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Inspired by this question Which Indo European language best preserves the features of Proto Indo-European?, I want to ask the follow-up question:

What did we learn for the reconstruction of Proto-Indogermanic from the Tocharian languages? The proto-language was already well fleshed out before the discovery of the Tocharian inscriptions. Did their discovery bring up some new insights?

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    Since you use both Indo-European and Indo-Germanic in your question, could you clarify whether you intend for them to refer to different things? – Janus Bahs Jacquet Aug 4 '17 at 13:32
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    It is the very same for me. Thinking a little bit about it, I think Indogermanic is preferable because of Ancient European, the pre-Indogermanic substrate of European languages. It is weird to have a term Indoeuropean that explicitly excludes Ancient European substrate languages. In the question, Indo-European is a quote and I let it stand as it is. – jknappen - Reinstate Monica Aug 4 '17 at 13:36
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    What substrate are you referring to? – Anixx Aug 30 '17 at 11:01
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    @Anixx: There are some substrates (more or less postulated, evidence of them is rather thin), most notable one whose relict is the Basque language, I am also thinking about the Iberian language (the non-celtic one from Spain and Portugal) and the language of common European hydronyms. – jknappen - Reinstate Monica Aug 30 '17 at 11:48
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    @Anixx No, it doesn't. – jknappen - Reinstate Monica Aug 30 '17 at 13:18
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Generally speaking, Tocharian was not quite a game changer. Tocharian languages are the most-eastern IE languages; and yet they belong to the centum group, although they share with the satǝm group at least one phonetic feature – the unrounded velars where the western group has labio-velars. Tocharian shows us clearly, that the reconstruction of PIE is still incomplete. Some word forms confirm old PIE etymologies, and, at the same time, they raise new questions. Ex. g., the ‘earth’-words: To. A tkaṃ, tkanis with an initial dental stop like Hitt. tegan. Does it prove that Greek χθών had undergone a metathesis? If yes, why did this metathesis not occur in To. tkaṃ, keeping in mind the To. ‘tongue’-words A käntu, käntwis, B käntwo, käntwa, which look like they had been transformed by an old metathesis of the stops – cf., ex. g., Go. tuggo?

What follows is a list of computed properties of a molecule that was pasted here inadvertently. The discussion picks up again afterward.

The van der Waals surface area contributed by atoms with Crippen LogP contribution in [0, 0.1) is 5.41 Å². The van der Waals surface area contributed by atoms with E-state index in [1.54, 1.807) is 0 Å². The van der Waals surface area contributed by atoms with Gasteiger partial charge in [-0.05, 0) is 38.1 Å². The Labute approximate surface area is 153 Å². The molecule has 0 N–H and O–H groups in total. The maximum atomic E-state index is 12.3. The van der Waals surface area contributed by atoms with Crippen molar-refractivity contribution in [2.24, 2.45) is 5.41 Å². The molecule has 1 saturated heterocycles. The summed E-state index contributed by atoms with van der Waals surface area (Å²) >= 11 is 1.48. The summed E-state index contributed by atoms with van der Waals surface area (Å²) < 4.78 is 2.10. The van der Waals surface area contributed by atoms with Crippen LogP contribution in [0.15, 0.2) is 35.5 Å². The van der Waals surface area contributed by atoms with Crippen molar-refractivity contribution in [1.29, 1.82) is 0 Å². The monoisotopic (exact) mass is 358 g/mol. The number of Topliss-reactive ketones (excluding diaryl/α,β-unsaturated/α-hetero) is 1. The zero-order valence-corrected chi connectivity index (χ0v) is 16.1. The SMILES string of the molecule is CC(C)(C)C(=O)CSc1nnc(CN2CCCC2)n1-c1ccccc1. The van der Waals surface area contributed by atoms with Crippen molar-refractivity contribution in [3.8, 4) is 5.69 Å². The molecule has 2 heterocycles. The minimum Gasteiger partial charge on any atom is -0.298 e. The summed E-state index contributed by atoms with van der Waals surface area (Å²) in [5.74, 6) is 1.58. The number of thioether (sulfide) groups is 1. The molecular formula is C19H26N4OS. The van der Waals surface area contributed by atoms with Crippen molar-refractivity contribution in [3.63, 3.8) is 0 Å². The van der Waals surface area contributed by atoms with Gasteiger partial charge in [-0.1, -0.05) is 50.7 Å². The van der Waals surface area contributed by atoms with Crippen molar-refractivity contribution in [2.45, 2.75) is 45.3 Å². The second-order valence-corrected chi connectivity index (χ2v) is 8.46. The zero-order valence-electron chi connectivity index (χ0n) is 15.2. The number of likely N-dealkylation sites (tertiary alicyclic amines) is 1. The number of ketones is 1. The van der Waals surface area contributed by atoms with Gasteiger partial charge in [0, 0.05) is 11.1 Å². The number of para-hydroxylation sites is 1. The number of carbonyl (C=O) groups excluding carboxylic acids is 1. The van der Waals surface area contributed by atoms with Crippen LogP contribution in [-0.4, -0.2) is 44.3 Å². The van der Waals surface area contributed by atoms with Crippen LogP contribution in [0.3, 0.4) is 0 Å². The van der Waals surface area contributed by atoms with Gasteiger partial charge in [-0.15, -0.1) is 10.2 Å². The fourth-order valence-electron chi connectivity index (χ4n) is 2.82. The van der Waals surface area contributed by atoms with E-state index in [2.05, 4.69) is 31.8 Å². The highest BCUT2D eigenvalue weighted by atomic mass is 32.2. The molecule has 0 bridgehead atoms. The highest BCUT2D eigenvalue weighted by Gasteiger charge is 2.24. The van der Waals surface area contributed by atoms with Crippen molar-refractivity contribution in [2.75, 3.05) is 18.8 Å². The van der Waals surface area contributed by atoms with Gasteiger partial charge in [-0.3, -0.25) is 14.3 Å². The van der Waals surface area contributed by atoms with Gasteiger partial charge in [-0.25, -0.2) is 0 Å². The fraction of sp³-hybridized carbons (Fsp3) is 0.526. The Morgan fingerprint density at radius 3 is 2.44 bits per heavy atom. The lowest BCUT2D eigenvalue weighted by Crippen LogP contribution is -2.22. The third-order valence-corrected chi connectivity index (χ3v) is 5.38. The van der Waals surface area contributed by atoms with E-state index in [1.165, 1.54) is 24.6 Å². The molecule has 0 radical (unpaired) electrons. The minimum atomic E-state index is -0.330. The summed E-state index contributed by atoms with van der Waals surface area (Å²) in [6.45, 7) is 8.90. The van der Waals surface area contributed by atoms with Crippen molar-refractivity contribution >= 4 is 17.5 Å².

• I don't think the last question is actually particularly difficult -- the environments are different. In the "earth" word TK is a cluster, in the "tongue" word T and K appear in onsets of successive syllables. – TKR Aug 13 '17 at 16:00
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    Nitpick: Assamese is the easternmost Indogermanic language (before the expansion of Russian to the pacific ocean). – jknappen - Reinstate Monica Nov 7 '17 at 10:40
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Here is my bid: The r medio-passive.

Before the discovery of Tocharian, the r medio-passive was already known from Italic and Celtic. Tocharian evidence asserts that it is a feature of Indogermanic (and not an Italo-Celtic innovation).

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    Hittite also has medio-passives in r (specifically -ri), but their status is debated: they occur alongside forms without -ri, and seem to be later, so they've been argued to be a secondary development. – TKR Aug 30 '17 at 21:44
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In some cases, Tocharian has provided new insights. For example, it has long been held that the word "sheep" was **H3owi-, but Tocharian showed *H2owi- is better, as it must derive from *awi not *owi. But, on the whole, I would say that Tocharian is not an easy IEan language to handle.

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    "it must derive from *awi not *owi" -- can you clarify what "it" is? – TKR Jan 31 at 21:09
  • it is the tocharian word for "sheep" – Arnaud Fournet Jan 31 at 21:51

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